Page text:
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  • Laura Baginski

    Laura Baginski lives in Old Irving Park with her husband and two sons.

    Your newborn care questions, answered

    Northwestern's Dr. Rebecca Unger drops some serious knowledge on newborn and infant care.
    As an expecting parent, you are rightfully overwhelmed with all that's ahead for you when your little one greets the world. This tiny creature will depend on you for everything, and you want to be prepared to do the best for her, right? 
    Dr. Rebecca Unger, a pediatrician at Northwestern Children's Practice, answers some pressing questions about newborn care below.
    What are some things that happen in the first month of a newborn’s life that many parents are unprepared for?
    Newborn babies do not come with an owner’s manual, so it is common to feel unprepared for what you experience during your first month as a new parent. Since older babies often have predictable feeding and sleeping schedules, one of the things that many parents are unprepared for is the unpredictable rhythm of newborn life. Newborns have patterns that can help provide some structure, but there is no such thing as a schedule to the day (or night) until a baby is several months old. Add parental fatigue to the mix and it can be overwhelming to make sense of how to know how to meet your baby’s needs. Once you learn that the best way to figure that out is to trust your instincts, along with depending on your pediatrician and trusted friends and relatives for information and support, you will grow to have more confidence and understanding about meeting your baby’s needs. Luckily it is a very steep learning curve!
    What are some things that parents overprepare for?
    Depending on the parenting style, some parents will read and read and read about caring for a newborn. Although it can be helpful to read ahead of time about how to feed, bathe, diaper, and sleep train your baby, you will learn all of those skills very quickly when you have your baby in your arms, regardless of what parenting resources you have already studied. 
    What are the most common behaviors or concerning symptoms that you should look for in your infant in the first week home? 
    Right from the start, babies have unique personality traits. Your baby might be quiet, calm and watching everything around her or she might be active, intense and fussy. All of these temperament traits are normal. You will learn to respond to your baby’s personality traits and know when and how to meet her needs. 
    Newborn babies can see close faces, large shapes and bright colors. Vision develops rapidly over the first year. Babies have a social smile by 6-8 weeks and even before that they will pay attention to your smile and facial expressions, your voice and being held. Within a few months, babies may even imitate and engage in your facial expressions.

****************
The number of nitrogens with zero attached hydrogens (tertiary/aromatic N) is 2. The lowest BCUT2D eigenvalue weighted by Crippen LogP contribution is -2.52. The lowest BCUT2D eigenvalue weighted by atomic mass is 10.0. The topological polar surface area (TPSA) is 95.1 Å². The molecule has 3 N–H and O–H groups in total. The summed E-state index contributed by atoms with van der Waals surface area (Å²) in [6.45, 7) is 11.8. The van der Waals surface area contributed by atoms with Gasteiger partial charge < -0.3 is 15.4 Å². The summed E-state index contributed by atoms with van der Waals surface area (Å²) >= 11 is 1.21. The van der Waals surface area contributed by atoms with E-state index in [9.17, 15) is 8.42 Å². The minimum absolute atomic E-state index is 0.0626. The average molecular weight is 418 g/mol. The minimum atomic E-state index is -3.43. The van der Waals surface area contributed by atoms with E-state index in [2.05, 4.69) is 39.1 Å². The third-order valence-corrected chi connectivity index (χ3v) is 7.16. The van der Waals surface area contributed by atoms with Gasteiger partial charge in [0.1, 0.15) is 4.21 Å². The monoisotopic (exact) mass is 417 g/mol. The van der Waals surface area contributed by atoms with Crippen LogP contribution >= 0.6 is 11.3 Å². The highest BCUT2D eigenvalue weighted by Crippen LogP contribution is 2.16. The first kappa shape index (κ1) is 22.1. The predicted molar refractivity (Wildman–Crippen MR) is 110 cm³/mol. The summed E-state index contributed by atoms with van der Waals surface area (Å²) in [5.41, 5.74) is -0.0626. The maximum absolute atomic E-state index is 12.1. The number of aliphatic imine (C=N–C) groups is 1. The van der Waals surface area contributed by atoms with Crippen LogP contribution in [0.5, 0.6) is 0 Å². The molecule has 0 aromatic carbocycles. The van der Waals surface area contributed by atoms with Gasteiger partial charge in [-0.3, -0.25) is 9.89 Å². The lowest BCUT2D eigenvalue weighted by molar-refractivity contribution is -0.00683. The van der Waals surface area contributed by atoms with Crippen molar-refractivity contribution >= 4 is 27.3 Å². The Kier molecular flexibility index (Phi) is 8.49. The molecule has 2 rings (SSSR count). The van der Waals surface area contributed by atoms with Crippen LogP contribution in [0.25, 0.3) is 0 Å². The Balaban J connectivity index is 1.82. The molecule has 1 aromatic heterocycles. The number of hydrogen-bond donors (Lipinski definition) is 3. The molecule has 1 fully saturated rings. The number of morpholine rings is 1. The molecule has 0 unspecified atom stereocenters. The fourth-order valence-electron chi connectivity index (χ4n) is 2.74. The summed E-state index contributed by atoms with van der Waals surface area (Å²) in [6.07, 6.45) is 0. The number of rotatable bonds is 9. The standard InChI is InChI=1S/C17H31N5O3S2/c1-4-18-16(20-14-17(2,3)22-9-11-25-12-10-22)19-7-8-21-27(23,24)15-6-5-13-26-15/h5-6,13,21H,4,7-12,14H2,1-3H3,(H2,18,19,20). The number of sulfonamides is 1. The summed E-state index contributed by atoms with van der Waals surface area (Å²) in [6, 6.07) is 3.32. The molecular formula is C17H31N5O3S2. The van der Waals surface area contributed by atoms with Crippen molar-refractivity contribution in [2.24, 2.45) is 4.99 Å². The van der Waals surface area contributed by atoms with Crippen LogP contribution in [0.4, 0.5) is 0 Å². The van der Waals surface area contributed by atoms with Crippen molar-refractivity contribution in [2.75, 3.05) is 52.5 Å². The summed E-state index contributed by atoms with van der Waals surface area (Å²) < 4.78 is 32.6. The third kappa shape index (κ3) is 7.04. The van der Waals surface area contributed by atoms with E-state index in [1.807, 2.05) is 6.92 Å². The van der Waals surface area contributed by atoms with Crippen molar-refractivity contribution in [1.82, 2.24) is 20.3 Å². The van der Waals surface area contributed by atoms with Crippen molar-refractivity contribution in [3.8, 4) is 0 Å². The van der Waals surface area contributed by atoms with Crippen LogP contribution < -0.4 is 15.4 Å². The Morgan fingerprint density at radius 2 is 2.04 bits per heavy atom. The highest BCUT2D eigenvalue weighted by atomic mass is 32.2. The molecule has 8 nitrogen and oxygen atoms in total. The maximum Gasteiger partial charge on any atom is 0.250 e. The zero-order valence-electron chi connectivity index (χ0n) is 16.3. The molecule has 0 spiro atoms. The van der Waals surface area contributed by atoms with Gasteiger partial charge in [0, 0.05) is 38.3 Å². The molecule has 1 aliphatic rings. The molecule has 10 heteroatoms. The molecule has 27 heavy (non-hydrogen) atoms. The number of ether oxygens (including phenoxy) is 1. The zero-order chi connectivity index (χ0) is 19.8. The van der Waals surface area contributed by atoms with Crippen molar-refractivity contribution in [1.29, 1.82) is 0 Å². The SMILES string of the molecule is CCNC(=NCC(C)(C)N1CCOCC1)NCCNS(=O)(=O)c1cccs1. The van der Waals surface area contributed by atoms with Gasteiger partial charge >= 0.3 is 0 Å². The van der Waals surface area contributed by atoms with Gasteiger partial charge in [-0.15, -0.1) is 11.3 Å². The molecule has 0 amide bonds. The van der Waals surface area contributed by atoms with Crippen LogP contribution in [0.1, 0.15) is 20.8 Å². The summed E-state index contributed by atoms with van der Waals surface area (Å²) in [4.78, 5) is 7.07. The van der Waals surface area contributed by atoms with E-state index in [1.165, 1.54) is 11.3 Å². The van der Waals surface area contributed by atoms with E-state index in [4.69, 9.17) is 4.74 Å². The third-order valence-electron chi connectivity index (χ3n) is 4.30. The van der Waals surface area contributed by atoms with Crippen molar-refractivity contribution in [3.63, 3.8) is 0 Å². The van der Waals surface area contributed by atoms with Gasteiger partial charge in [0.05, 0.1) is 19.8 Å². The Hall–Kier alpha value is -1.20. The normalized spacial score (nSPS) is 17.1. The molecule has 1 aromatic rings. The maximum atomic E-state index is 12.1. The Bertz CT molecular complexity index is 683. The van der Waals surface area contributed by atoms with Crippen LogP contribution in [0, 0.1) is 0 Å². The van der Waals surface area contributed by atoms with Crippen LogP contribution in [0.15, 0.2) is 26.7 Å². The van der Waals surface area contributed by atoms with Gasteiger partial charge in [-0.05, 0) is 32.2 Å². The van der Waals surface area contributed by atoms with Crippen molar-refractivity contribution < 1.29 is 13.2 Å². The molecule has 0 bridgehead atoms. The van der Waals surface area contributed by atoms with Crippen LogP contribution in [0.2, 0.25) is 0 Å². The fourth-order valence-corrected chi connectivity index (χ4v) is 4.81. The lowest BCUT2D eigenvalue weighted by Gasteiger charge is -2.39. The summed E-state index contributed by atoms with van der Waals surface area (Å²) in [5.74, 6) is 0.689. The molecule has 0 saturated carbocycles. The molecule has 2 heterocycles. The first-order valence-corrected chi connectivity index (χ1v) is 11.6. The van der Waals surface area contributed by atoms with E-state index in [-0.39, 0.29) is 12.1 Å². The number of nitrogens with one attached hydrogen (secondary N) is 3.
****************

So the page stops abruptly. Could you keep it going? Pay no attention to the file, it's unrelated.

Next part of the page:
Babies can have irregular breathing patterns, active startle reflexes and fussy times, all of which are normal. Concerning symptoms would be excessive crying or inconsolability, lethargy that results in poor feeding, lack of eye contact, significant vomiting and lack of urine output. 
    What are the most common questions you get from new parents?
    1) How do I know if my baby is hungry? 2) How do I know if my baby is getting enough to eat? 3) How do I know when my baby is ready for sleep? 4) When can I go outside with my baby? 5) When can I travel with my baby? 6) How often should I bathe my baby? 7) How warmly do I dress my baby? 8 ) Can I use a pacifier?
    Answers: 1) Feed your baby every 2-4 hours, as a general guideline. Healthy babies can feed on demand—they are the boss! 2) If your baby makes at least four wet diapers/day he is getting enough to eat. 3) Your baby should sleep frequently—the sleep pattern should be up a little, down a little. Remember that sleep begets sleep so a well rested baby will sleep better than an overtired baby. Sleeping well at night will promote sleeping well in the daytime, and vice versa. 4) You can go outside with your newborn baby anytime, as long as the weather outside is not too frightful for you. 5) You can travel anytime with your baby. There are no restrictions, however once your baby is older than 6-8 weeks of age, there is less concern about development of fever. 6) You can bathe your baby as often as you like but often babies are bathed several times/week. 7) You should dress your baby as warmly as you dress yourself. 8 ) You can use a pacifier anytime. If you are breastfeeding and have some problems, you might want to wait until breastfeeding is going well.
    Dr. Unger has been working with the Northwestern Children’s Practice for over two decades. She also works at Lurie Children’s Hospital as an attending pediatrician in the Lurie Wellness and Weight Management Clinic. Dr. Unger has enjoyed raising her children, Emily and Joey, and learning from both of them every step of the way. 

    Laura Baginski

    Laura Baginski lives in Old Irving Park with her husband and two sons.

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